Ehrlich, who should know better, backs Peroutka
When you see a reference to the right-wing extremist Michael Peroutka being a former member of a hate group, just remember: His first instinct, when called out for his affiliation with the League of the South, was to stick with it.
This happened when Peroutka, now enjoying the support of the Maryland Republican Party as its candidate for attorney general, ran for a seat on the Anne Arundel County Council.
In the summer of 2014, The Baltimore Sun reported his membership in the LOS, an organization identified by the Southern Poverty Law Center as a “neo-Confederate” group with a vision of a “godly nation” run by an “Anglo-Celtic” elite — that is, white Christian supremacists.
“The League denounces the federal government and Northern and Coastal states as part of a materialist and anti-religious society they call The Empire,” says the SPLC. “In recent years, it has increasingly embraced violence, criticized perceived Jewish power and warned
Black people that they would be defeated in a future race war.”
Confronted with his membership in the LOS and with a video showing him leading its 2012 national convention in “Dixie,” Peroutka refused to cut ties with the group. Larry Hogan, running for governor that year, disavowed Peroutka, and Peroutka fired back that Hogan “never took the time to even ask me if I was a racist.”
Peroutka criticized The Sun for trying to “smear me as a racist based on the ‘hate group’ designation that the SPLC gave the League of the South.”
A few months later, Peroutka said he left the LOS for “private reasons,” which appear to be shaking attention from the issue and not because of any ideological epiphany.
Indeed, his own words, past and present, suggest that Peroutka holds fast to the vision of a “godly nation.” You can find pledges on his campaign website to uphold “God-given” rights, especially the one to own a gun.
Peroutka won a seat on the council in 2014 and served one term. Last month, he won the
GOP primary for AG, and the state party leadership — though not Hogan — says it stands fully behind him. The Washington Post reports that former Maryland Gov. Bob Ehrlich will campaign for Peroutka and the GOP’s gubernatorial candidate, Dan Cox, another right-wing extremist.
As an attorney and former member of Congress, Ehrlich might want to ask Peroutka if he respects the laws of the land because, based on his previous public statements, that’s in serious doubt. The Maryland GOP is supporting for attorney general a retired debt-collection attorney who has stated that “God’s law” trumps state and federal statutes.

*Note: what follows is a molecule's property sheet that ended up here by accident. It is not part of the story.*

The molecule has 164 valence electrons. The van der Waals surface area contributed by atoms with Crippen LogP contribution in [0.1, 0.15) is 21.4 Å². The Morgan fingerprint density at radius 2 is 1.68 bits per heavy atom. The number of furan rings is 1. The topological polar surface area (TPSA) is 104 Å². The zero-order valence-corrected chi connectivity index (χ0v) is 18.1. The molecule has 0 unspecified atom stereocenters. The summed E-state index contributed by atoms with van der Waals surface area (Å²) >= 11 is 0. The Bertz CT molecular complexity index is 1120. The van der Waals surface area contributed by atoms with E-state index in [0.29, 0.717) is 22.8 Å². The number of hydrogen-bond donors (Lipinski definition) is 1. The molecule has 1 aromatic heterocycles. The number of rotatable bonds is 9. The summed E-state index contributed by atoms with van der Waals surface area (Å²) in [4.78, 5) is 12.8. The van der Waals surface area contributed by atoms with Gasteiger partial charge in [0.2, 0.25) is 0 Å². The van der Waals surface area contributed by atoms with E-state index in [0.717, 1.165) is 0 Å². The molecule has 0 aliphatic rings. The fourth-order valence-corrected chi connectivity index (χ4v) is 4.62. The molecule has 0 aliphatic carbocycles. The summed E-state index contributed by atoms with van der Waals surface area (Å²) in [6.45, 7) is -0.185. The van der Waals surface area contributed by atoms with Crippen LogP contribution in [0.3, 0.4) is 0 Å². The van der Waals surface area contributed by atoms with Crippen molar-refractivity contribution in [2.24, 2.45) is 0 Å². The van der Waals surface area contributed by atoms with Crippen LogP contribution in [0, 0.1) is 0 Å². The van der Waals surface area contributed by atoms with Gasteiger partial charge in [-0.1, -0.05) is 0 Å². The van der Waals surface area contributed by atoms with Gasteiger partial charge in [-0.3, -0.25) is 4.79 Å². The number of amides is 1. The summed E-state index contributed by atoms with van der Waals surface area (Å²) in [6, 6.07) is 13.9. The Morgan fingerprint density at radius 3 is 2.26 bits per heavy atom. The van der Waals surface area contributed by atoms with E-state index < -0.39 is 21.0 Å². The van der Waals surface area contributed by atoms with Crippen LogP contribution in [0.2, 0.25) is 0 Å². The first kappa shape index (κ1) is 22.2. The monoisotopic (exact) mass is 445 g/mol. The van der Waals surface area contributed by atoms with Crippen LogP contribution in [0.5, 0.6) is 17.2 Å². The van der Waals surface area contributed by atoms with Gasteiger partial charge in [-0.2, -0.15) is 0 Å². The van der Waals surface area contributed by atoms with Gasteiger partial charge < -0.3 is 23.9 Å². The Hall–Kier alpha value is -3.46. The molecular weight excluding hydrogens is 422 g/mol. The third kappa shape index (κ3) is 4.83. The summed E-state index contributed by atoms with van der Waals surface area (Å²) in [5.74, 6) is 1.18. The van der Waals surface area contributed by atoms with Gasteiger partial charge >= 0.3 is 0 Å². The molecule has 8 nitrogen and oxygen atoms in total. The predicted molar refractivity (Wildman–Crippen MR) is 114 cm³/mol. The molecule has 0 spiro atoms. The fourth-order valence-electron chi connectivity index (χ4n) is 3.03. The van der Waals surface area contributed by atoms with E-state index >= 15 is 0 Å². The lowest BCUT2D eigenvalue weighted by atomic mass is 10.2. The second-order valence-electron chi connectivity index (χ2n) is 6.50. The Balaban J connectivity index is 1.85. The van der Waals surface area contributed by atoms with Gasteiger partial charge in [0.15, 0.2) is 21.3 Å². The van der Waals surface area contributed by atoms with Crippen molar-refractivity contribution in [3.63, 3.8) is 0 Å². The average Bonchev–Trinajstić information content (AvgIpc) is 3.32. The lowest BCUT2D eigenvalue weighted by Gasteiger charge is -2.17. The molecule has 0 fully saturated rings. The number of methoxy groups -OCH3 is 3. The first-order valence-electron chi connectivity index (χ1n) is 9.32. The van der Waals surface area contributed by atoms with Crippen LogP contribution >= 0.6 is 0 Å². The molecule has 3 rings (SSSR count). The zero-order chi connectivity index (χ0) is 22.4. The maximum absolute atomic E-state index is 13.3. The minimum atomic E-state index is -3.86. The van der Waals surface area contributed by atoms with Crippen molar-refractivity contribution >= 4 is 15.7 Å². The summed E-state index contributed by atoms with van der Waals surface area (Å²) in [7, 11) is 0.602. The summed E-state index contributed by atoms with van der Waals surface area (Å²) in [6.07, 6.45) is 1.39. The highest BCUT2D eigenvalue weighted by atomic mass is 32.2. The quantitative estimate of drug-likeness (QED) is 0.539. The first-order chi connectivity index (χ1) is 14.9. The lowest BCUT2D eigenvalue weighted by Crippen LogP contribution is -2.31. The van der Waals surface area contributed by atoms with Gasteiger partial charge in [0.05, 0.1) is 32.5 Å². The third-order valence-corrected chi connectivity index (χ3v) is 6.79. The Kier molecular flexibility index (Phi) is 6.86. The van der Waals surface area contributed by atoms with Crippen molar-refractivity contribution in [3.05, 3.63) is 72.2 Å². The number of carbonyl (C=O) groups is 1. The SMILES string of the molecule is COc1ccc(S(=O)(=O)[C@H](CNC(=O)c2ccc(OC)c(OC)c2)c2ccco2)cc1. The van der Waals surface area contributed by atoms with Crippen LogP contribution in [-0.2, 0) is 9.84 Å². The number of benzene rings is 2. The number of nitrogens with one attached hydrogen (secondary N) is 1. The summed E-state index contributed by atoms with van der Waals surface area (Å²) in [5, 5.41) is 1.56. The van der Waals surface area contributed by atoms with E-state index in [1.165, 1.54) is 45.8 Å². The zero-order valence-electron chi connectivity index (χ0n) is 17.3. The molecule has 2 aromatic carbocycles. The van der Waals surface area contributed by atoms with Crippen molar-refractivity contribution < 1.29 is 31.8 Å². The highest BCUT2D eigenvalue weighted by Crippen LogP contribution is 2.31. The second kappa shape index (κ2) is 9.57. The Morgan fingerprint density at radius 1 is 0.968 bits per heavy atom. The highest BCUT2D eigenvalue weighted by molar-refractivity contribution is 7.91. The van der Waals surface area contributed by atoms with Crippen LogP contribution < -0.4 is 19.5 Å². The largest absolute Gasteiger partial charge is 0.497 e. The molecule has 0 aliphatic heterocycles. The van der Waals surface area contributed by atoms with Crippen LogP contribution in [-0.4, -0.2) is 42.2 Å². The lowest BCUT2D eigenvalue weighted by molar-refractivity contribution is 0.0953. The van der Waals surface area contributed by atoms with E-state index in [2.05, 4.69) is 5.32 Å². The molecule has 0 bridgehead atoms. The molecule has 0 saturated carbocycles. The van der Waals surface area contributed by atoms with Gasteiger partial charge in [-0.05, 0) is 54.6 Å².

Peroutka has been a prolific essayist for a website called “News With Views,” sponsored by My Pillow. The website promotes itself as a place “where reality shatters illusions,” and one of the “realities,” according to a Peroutka essay, is that the COVID-19 pandemic that killed more than 6.4 million people worldwide was a “fraud and hoax.” Several of his essays were critical of public health officials and their directives for saving lives.
If you go back further, into the Peroutka archives, you’ll find numerous posts on “God’s law,” and, specifically, how “God’s law” supersedes any law created by duly elected legislators.
“What is not in accord with God’s Law is not law,” Peroutka wrote in 2014, adding this: “While it is true that the Church and the State are separate institutions and that they have different functions given to them by God, it is NOT true that government is separate from and owes no allegiance to God and His Word. To the contrary, God’s Word — the Bible — is the ultimate law book and the ultimate guide for all actions of civil government at all levels.”
In another essay, Peroutka went further: “If you think that law is something that a judge can make just by deciding a case that comes before him; or if you think that law is something that a legislature can make just by passing a bill and sending it to a governor or a president for his approval; or if you think that a governor or a president can make law just by means of an executive order, then I would respectfully suggest that you are mistaken about the true source and nature of law. … If these man-made actions conflict with God’s moral law, then they are not law at all.”
That’s pretty disturbing stuff coming from a man who wants to be attorney general of Maryland and who has the backing of the state party and a former Republican governor.
You’d think Ehrlich would know better than to get behind Peroutka, much less Cox, the Trump-endorsed Big Lie guy. Standing up for such candidates for the sake of “party unity” is about as lame as it gets. Hardly a profile in courage for a guy who couldn’t get reelected to a second term but still considers himself a player.
I sent Ehrlich emails asking questions about his questionable endorsements. He did not respond, but Corine Frank, the executive director of the Maryland GOP did, suggesting that questions about the “party’s unity initiative, including Gov. Ehrlich’s efforts,” should go through her.
I also tried to contact Peroutka to see if he stood by his views on “God’s law.” But I didn’t hear back. Perhaps his campaign was busy answering questions about Peroutka’s belief that the 9/11 terrorist attacks were an inside job.